Simon and Nicky Gibbard’s lifestyle would make many people envious.
Home is a cosy, well-insulated building heated by a woodburner. The picture windows look out on an unspoiled vista of fields and trees. They are out of sight and sound of the nearest main road.
They have milk from their own Jersey cow (which Simon passes through a separator to extract the cream). They grow their own vegetables.
And the smallholding from where they dispatch day-old chicks to all parts of the country is the culmination of an ambition they have cherished all their married life.
But at the moment precious resources which should be ploughed in to expanding the business are having to be diverted into the pockets of planning consultants.
Because in the eyes of Exmoor National Park planners the Gibbards are living in entirely the wrong place.
Earlier this year their bid to obtain planning permission for their converted barn home was rejected. But now the couple are pinning their hopes on being able to persuade a government inspector that they should be allowed to live on site when their appeal against the decision comes up for hearing later in the year.
Smallcombe Farm lies up a vertiginous track off the main road between Timberscombe and Wheddon Cross, near Minehead. Tens of thousands of drivers pass the spot every year without even being aware of the farm’s existence – unless they happen to see the sign tucked discreetly away.
But even though the Gibbards have been given consent to put up barns and other buildings on the site, the national park authority says the barn where they live is an unsightly intrusion – even though it can only be seen from a nearby bridleway.
Planners say the business could easily be run remotely and the couple have no need to live on the site, as they claim.
But, said Nicky, that would make it impossible to maintain the frequent nightly checks that are needed on the emerging chicks and would leave the entire enterprise vulnerable to attack by the many foxes and badgers in the area.
“Since we bought the place in 2005 it has been one long battle to explain to people that we need to live here,” she said.
“The national park authority has given us permission for other buildings and uses: if they had no intention of allowing us to live here eventually they could at least have said so. They have known from the first day we bought the place that we intended to build the farm here: they have been leading us on.
“We have already lost £25,000 as a result of trying to run the place remotely. It doesn’t work, even if you only live a mile away. A hatchery is not something you can leave to run itself: everything has to be checked two or three times during the night. Neither can you leave free-range chickens. We have lost so many to foxes in the past, but since we’ve been living here we haven’t had a single one go.”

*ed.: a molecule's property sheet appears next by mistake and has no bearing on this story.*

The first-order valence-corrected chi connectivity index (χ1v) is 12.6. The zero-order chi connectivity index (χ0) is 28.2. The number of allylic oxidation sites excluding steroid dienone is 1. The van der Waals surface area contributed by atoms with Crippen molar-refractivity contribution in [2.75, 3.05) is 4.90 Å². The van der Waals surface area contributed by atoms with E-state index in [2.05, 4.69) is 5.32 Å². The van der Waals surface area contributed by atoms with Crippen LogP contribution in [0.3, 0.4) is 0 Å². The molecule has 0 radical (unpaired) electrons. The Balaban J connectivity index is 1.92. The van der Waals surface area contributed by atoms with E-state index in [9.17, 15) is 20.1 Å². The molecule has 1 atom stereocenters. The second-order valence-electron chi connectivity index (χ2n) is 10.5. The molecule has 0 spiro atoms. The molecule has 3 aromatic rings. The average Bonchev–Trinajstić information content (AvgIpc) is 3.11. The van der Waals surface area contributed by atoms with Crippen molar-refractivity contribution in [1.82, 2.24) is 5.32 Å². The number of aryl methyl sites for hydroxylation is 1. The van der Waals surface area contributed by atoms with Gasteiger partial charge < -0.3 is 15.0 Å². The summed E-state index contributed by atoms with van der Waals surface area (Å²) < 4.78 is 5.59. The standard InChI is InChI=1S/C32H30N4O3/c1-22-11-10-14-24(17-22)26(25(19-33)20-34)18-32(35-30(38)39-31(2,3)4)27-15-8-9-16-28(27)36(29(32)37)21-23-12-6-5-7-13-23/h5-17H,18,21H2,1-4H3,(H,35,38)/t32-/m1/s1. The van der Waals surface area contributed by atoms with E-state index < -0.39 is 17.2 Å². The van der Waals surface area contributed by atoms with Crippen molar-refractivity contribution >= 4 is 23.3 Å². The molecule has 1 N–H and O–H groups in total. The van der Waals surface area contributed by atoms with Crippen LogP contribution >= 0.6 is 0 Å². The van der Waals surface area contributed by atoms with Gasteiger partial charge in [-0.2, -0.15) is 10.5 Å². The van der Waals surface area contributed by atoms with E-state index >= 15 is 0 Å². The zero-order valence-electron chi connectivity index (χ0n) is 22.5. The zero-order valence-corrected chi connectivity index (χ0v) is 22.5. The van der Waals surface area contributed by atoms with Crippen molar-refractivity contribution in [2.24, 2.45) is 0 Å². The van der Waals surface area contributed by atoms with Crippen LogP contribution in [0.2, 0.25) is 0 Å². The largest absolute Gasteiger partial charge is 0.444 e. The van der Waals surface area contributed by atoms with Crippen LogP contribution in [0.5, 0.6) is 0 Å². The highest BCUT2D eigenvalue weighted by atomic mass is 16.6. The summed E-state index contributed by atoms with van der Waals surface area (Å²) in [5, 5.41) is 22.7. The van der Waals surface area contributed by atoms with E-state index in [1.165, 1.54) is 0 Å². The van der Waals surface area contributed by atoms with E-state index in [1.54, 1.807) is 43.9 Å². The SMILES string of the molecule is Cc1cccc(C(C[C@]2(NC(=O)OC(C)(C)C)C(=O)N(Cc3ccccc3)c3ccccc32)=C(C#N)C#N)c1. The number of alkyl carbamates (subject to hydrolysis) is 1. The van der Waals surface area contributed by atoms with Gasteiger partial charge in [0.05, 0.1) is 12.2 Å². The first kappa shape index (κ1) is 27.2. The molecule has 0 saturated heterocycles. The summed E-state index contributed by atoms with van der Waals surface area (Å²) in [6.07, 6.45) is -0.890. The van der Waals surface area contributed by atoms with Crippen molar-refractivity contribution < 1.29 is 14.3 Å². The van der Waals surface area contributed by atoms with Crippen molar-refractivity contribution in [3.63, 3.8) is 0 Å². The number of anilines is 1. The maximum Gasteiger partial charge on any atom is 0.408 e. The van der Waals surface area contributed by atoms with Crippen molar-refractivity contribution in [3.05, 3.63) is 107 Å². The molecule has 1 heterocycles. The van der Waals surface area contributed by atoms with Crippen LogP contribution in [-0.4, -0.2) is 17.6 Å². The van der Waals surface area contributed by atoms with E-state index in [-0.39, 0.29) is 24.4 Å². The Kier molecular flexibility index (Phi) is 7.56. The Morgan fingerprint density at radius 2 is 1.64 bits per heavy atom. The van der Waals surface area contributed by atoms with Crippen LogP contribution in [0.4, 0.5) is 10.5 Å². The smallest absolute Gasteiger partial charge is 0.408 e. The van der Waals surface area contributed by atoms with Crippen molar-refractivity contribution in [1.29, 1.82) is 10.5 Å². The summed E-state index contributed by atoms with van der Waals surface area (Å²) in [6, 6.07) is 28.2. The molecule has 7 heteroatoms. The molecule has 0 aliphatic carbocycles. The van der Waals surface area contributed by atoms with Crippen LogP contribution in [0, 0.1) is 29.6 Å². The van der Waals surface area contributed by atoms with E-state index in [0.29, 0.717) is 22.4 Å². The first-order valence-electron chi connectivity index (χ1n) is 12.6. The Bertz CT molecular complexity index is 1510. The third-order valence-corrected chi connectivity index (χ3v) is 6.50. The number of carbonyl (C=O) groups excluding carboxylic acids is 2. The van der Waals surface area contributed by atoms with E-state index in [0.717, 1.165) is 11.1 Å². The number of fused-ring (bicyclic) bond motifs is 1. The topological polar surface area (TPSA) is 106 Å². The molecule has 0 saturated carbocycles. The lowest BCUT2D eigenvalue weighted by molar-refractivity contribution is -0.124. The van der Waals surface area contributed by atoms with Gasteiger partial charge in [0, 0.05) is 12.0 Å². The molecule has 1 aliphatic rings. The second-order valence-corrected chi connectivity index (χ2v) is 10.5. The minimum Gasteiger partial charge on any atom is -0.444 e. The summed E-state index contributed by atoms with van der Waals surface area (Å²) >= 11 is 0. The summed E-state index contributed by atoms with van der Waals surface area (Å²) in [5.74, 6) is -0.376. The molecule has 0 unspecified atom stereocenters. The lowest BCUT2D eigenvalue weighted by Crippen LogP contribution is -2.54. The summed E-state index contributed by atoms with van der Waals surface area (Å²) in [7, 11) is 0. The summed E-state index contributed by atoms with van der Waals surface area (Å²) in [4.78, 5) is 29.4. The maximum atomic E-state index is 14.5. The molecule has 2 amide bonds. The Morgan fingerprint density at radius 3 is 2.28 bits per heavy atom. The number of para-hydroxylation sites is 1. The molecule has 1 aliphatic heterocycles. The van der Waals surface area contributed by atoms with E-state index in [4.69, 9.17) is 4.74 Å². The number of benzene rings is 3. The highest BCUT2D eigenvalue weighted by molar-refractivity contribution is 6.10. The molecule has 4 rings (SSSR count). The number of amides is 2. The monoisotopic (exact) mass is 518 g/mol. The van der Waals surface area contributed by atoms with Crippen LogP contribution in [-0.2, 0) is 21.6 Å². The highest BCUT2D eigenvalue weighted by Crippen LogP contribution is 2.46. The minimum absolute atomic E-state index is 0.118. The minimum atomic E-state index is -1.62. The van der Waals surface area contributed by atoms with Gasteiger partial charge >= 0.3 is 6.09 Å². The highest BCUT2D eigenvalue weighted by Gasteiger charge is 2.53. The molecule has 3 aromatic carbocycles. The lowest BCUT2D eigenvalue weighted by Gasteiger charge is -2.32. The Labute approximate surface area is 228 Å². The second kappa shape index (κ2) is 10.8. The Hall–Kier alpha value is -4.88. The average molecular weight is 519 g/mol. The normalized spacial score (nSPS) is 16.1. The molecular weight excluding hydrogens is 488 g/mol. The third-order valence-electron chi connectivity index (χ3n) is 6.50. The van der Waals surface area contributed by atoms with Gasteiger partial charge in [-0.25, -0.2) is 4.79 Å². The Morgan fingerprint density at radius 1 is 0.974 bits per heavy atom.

The latest blow to the Gibbards’ ambition came at the national park planning committee’s January meeting which, after objections from the Exmoor Society and other organisations, voted against giving them retrospective consent for their home.
But, say the couple, the national park is very good at saying one thing while doing another.
“They claim to be very pro-business, and Exmoor certainly needs new businesses,” said Nicky.
“But they clearly aren’t very pro-farming business. We are at the stage now, seven years down the line, where we should be expanding and starting to employ people instead of having to devote so much time and money on fighting to stay here.
“This is a model for sustainable farming and a fabulous business for Exmoor: we don’t get a Single Farm Payment but even without that we are projected to make £50,000 a year from the business – and there aren’t many Exmoor farms that can do that on 40 acres.
“But it’s something we can only achieve if we live on site.”
An Exmoor National Park Authority spokesman said it was against building new homes in open countryside and permission was normally only given in special circumstances such as the essential need for a rural worker to live permanently at or near their place of work in.
She said the Gibbards had not shown the farm could not be managed in other ways without the need for a new house on the site.
“Therefore it is not essential for a worker to live at this site. As such it is considered that the proposal does not meet the special circumstances for allowing a dwelling in the countryside.”